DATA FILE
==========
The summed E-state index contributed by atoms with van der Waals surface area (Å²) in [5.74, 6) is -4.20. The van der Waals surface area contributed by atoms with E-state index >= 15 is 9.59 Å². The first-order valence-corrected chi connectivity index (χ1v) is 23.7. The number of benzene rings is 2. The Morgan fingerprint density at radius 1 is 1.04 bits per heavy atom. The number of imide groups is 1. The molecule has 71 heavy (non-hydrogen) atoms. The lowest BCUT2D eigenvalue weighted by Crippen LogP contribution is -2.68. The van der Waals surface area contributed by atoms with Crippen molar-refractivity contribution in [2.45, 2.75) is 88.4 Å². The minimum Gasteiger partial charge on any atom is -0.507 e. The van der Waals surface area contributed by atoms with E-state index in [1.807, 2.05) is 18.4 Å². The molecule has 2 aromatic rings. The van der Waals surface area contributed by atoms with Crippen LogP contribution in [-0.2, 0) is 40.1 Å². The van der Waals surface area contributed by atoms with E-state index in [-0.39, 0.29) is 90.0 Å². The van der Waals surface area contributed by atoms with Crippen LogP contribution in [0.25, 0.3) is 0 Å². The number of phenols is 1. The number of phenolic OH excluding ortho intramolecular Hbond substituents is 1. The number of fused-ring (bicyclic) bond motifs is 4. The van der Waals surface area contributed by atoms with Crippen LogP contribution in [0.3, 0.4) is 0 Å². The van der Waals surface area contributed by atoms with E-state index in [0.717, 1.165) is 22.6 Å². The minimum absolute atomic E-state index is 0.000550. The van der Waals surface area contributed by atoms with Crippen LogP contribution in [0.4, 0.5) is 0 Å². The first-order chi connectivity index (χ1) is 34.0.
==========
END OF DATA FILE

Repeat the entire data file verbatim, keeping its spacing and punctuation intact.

The summed E-state index contributed by atoms with van der Waals surface area (Å²) in [5.74, 6) is -4.20. The van der Waals surface area contributed by atoms with E-state index >= 15 is 9.59 Å². The first-order valence-corrected chi connectivity index (χ1v) is 23.7. The number of benzene rings is 2. The Morgan fingerprint density at radius 1 is 1.04 bits per heavy atom. The number of imide groups is 1. The molecule has 71 heavy (non-hydrogen) atoms. The lowest BCUT2D eigenvalue weighted by Crippen LogP contribution is -2.68. The van der Waals surface area contributed by atoms with Crippen molar-refractivity contribution in [2.45, 2.75) is 88.4 Å². The minimum Gasteiger partial charge on any atom is -0.507 e. The van der Waals surface area contributed by atoms with E-state index in [1.807, 2.05) is 18.4 Å². The molecule has 2 aromatic rings. The van der Waals surface area contributed by atoms with Crippen LogP contribution in [-0.2, 0) is 40.1 Å². The van der Waals surface area contributed by atoms with E-state index in [-0.39, 0.29) is 90.0 Å². The van der Waals surface area contributed by atoms with Crippen LogP contribution in [0.25, 0.3) is 0 Å². The number of phenols is 1. The number of phenolic OH excluding ortho intramolecular Hbond substituents is 1. The number of fused-ring (bicyclic) bond motifs is 4. The van der Waals surface area contributed by atoms with Crippen LogP contribution in [0.3, 0.4) is 0 Å². The van der Waals surface area contributed by atoms with E-state index in [0.717, 1.165) is 22.6 Å². The minimum absolute atomic E-state index is 0.000550. The van der Waals surface area contributed by atoms with Crippen LogP contribution in [0.4, 0.5) is 0 Å². The first-order chi connectivity index (χ1) is 34.0.